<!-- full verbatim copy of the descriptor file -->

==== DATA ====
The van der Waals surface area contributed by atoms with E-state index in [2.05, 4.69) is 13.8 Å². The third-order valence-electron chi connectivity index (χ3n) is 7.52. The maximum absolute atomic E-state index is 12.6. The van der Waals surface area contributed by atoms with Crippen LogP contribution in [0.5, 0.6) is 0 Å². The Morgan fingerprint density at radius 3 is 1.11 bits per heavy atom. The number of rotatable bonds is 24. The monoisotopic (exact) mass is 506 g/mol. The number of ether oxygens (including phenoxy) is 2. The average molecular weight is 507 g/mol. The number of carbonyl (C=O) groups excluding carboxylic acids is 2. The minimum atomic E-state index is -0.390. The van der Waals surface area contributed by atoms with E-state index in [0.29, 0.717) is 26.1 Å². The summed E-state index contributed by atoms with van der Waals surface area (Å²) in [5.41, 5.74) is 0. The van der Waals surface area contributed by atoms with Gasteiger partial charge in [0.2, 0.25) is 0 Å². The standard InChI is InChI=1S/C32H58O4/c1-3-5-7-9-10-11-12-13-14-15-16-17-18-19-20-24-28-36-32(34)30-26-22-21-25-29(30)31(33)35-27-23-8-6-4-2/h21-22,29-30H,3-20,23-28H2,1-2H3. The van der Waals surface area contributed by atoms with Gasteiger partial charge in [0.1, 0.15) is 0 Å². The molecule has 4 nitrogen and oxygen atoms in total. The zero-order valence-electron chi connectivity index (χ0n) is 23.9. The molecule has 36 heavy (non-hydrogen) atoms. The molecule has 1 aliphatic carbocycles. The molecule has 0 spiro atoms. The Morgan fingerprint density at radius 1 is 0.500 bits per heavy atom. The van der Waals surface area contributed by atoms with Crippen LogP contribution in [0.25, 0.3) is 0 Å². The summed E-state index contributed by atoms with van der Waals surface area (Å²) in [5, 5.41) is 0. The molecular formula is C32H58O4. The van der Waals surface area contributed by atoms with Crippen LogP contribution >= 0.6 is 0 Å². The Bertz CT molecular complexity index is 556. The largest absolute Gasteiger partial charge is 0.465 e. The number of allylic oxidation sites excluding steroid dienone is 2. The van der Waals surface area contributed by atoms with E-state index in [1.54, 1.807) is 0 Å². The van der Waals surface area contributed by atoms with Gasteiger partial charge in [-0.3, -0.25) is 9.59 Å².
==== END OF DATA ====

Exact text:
The van der Waals surface area contributed by atoms with E-state index in [2.05, 4.69) is 13.8 Å². The third-order valence-electron chi connectivity index (χ3n) is 7.52. The maximum absolute atomic E-state index is 12.6. The van der Waals surface area contributed by atoms with Crippen LogP contribution in [0.5, 0.6) is 0 Å². The Morgan fingerprint density at radius 3 is 1.11 bits per heavy atom. The number of rotatable bonds is 24. The monoisotopic (exact) mass is 506 g/mol. The number of ether oxygens (including phenoxy) is 2. The average molecular weight is 507 g/mol. The number of carbonyl (C=O) groups excluding carboxylic acids is 2. The minimum atomic E-state index is -0.390. The van der Waals surface area contributed by atoms with E-state index in [0.29, 0.717) is 26.1 Å². The summed E-state index contributed by atoms with van der Waals surface area (Å²) in [5.41, 5.74) is 0. The van der Waals surface area contributed by atoms with Gasteiger partial charge in [0.2, 0.25) is 0 Å². The standard InChI is InChI=1S/C32H58O4/c1-3-5-7-9-10-11-12-13-14-15-16-17-18-19-20-24-28-36-32(34)30-26-22-21-25-29(30)31(33)35-27-23-8-6-4-2/h21-22,29-30H,3-20,23-28H2,1-2H3. The van der Waals surface area contributed by atoms with Gasteiger partial charge in [0.1, 0.15) is 0 Å². The molecule has 4 nitrogen and oxygen atoms in total. The zero-order valence-electron chi connectivity index (χ0n) is 23.9. The molecule has 36 heavy (non-hydrogen) atoms. The molecule has 1 aliphatic carbocycles. The molecule has 0 spiro atoms. The Morgan fingerprint density at radius 1 is 0.500 bits per heavy atom. The van der Waals surface area contributed by atoms with Crippen LogP contribution in [0.25, 0.3) is 0 Å². The summed E-state index contributed by atoms with van der Waals surface area (Å²) in [5, 5.41) is 0. The molecular formula is C32H58O4. The van der Waals surface area contributed by atoms with Crippen LogP contribution >= 0.6 is 0 Å². The Bertz CT molecular complexity index is 556. The largest absolute Gasteiger partial charge is 0.465 e. The number of allylic oxidation sites excluding steroid dienone is 2. The van der Waals surface area contributed by atoms with E-state index in [1.54, 1.807) is 0 Å². The van der Waals surface area contributed by atoms with Gasteiger partial charge in [-0.3, -0.25) is 9.59 Å².